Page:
100 years and counting…
The date is April 17, 1913. Gasoline cost $0.08 per gallon. The average wage in the U.S. is $1,296 per year. You can buy a car for less than $500 and a house for less than $3500. Woodrow Wilson has just taken office as the President of the United States and will soon hold the first presidential press conference… ever. Delta Sigma Theta Sorority, Inc. is only 3 months old. In a few months stainless steel will be invented by a guy named Harry Brearley, and Henry Ford will institute his famous assembly line concept. The first paved coast-to-coast highway is yet to be built. Jack Johnson is immersed in his boxing career, giving his opponents the beats while simultaneously unifying black people all over the country. And Charlie Chaplin will soon start his career in film, earning a staggering $150 per week. And in a little town called Annona, TX my great-grandmother, Elzeler Turner Jordan, is born.
I can’t tell you much about her childhood. I can’t tell you how many siblings she had, and I have no idea what her parents’ names were. I do know that she married my great-grandfather, George Jordan, in Chillicothe, MO in 1927 (she was 13, he was 25). My maternal grandmother would be the first of their six children not long after.
During the Great Depression, Grandpa Jordan moved the family to Ponca City, OK as he searched for work. He landed a job as the overseer of a ranch that set right outside of Newkirk, OK, where they eventually moved. He earned $45 per month.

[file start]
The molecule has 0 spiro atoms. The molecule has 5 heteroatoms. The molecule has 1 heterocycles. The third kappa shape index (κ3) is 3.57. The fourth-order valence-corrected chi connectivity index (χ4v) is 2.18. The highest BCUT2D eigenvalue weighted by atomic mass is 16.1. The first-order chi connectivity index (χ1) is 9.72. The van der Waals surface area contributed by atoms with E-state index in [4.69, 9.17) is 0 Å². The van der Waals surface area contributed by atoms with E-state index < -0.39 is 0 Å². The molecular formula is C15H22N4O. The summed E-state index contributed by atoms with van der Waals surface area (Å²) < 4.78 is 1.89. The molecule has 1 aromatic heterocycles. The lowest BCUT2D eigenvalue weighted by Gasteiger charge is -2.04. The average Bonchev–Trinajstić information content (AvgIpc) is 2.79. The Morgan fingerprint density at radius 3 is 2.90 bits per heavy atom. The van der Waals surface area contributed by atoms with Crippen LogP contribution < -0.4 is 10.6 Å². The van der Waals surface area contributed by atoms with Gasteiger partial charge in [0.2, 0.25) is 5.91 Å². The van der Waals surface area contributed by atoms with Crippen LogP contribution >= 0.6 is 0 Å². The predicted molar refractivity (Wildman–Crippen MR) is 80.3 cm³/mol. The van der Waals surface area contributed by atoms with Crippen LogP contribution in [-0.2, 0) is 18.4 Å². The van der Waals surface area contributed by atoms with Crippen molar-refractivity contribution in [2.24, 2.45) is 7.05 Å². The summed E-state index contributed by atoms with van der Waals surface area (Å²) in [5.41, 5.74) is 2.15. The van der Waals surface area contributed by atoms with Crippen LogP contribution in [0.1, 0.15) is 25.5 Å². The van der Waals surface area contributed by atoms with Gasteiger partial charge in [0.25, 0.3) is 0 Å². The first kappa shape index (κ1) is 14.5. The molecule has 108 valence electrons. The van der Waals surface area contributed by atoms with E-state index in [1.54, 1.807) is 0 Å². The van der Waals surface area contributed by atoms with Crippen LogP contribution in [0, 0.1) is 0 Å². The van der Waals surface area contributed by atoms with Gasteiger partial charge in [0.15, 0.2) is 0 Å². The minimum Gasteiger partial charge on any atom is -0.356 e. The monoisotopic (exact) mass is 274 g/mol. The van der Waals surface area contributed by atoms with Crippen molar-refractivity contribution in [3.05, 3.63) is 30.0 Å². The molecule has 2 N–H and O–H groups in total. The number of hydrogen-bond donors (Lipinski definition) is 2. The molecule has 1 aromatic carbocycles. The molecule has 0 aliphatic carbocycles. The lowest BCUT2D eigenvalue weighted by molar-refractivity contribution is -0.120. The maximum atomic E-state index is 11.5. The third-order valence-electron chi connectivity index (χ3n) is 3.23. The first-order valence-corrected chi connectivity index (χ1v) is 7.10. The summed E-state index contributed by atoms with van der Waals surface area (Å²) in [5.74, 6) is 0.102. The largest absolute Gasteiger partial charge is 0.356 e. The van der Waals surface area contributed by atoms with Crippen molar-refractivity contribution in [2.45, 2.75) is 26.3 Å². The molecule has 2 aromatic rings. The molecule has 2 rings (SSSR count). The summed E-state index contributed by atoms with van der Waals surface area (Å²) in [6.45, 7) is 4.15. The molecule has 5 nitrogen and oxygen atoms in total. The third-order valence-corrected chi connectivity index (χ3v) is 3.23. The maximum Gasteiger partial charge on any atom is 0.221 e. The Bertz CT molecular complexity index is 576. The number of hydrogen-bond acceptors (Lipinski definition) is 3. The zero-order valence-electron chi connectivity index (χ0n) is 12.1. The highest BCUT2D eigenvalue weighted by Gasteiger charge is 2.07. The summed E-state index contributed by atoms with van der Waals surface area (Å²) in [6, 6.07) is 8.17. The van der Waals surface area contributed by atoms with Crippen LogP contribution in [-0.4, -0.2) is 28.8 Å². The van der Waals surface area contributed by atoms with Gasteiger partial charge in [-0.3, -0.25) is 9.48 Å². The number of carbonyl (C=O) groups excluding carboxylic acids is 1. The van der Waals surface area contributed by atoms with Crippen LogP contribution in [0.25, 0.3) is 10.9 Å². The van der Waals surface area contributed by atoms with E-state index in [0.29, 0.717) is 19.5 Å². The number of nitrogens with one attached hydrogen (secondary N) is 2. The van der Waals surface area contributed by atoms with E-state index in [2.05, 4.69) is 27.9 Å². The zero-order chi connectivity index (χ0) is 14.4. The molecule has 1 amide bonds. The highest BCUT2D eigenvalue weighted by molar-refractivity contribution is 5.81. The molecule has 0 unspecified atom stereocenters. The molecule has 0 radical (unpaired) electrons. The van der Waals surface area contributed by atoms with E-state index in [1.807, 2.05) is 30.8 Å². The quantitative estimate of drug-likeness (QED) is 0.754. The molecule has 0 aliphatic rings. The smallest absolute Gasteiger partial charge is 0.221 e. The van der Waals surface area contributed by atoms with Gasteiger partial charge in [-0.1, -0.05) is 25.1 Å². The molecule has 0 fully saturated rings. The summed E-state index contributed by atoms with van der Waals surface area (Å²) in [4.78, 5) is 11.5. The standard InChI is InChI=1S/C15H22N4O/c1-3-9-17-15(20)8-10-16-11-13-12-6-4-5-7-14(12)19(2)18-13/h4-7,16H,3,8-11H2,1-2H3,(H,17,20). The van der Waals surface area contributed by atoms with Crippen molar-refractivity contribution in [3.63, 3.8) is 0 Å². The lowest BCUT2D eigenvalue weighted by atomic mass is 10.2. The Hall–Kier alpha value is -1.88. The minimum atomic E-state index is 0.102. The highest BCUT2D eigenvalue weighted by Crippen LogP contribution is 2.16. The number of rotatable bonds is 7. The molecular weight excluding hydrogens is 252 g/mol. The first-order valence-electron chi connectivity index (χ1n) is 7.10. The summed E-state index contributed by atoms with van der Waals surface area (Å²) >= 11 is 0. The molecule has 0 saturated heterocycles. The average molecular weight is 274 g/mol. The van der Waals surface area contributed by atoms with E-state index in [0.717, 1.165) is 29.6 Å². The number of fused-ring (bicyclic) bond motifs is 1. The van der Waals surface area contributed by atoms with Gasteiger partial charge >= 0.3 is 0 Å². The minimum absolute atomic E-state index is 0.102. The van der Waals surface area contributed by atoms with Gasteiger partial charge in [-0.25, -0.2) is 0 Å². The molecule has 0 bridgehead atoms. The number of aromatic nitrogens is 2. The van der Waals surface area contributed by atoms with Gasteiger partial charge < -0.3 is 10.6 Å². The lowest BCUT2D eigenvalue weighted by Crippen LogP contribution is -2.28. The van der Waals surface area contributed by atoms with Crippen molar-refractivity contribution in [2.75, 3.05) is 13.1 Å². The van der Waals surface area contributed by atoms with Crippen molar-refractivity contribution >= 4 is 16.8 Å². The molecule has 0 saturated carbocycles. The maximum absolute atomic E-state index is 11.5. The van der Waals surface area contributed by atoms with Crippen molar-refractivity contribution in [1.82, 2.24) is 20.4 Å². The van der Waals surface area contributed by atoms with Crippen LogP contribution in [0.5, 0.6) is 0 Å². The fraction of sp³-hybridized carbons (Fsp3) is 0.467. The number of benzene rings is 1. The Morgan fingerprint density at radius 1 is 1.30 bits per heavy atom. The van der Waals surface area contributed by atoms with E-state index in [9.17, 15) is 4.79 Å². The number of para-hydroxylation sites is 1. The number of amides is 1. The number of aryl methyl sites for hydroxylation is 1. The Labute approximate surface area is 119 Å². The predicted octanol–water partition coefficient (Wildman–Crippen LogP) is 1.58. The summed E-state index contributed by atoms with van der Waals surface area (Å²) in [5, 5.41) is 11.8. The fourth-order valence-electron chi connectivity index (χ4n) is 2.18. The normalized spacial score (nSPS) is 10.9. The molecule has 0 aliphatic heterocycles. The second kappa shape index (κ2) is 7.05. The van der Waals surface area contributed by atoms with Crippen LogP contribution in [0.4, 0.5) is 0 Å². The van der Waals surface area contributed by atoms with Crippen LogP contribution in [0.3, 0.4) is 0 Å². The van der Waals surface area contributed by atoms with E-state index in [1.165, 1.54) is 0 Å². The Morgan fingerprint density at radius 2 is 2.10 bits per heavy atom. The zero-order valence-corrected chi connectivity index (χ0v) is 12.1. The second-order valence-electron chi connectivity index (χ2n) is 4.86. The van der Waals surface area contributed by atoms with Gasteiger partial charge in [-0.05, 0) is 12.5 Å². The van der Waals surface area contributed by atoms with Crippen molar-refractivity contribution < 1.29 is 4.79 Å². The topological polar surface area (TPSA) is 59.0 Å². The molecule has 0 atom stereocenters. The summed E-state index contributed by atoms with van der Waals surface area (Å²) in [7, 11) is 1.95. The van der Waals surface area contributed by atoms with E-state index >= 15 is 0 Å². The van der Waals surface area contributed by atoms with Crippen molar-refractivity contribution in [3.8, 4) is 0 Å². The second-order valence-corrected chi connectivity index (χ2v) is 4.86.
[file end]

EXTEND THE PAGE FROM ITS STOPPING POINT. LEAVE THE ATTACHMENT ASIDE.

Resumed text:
The two were married for over 60 years until Grandpa Jordan died in the late 1980s. Grandma Jordan, however, kept on living. To date she has outlived 3 of her children, several of her grandchildren, and even some of her great-grandchildren.
Last weekend (April 20) close to 50 of her family members (including daughters, grandchildren, great-grandchildren, and great-great-grandchildren) came together from all over the country to celebrate her 100th birthday. It was a great event. My mom did a great job handling much of the organization, and my dad spent days cooking and barbecuing.
It’s crazy to think about everything that Grandma Jordan has seen over her lifetime. Two World Wars… Well, actually, she’s seen every modern war in which the U.S. has ever been involved. 17 different U.S. presidents. The invention of the TV. The first black… well, almost everything. She’s lived through the Great Depression, Jim Crow, and the Civil Rights Movement. She’s seen her own children grow into old age and spawn more generations.
As I watched her this past weekend and listened to her talk about all the things she’s thankful for, a part of me wondered if it must feel lonely to live in a world that’s changed so much. To see things that no one else around has seen. To no longer have a mother or father or sisters or brothers or husband or a single friend left. I hope that’s not the case, and knowing her, I doubt that it is. She’s thankful for her long life, and she doesn’t mind telling you how blessed she is.
Until next time…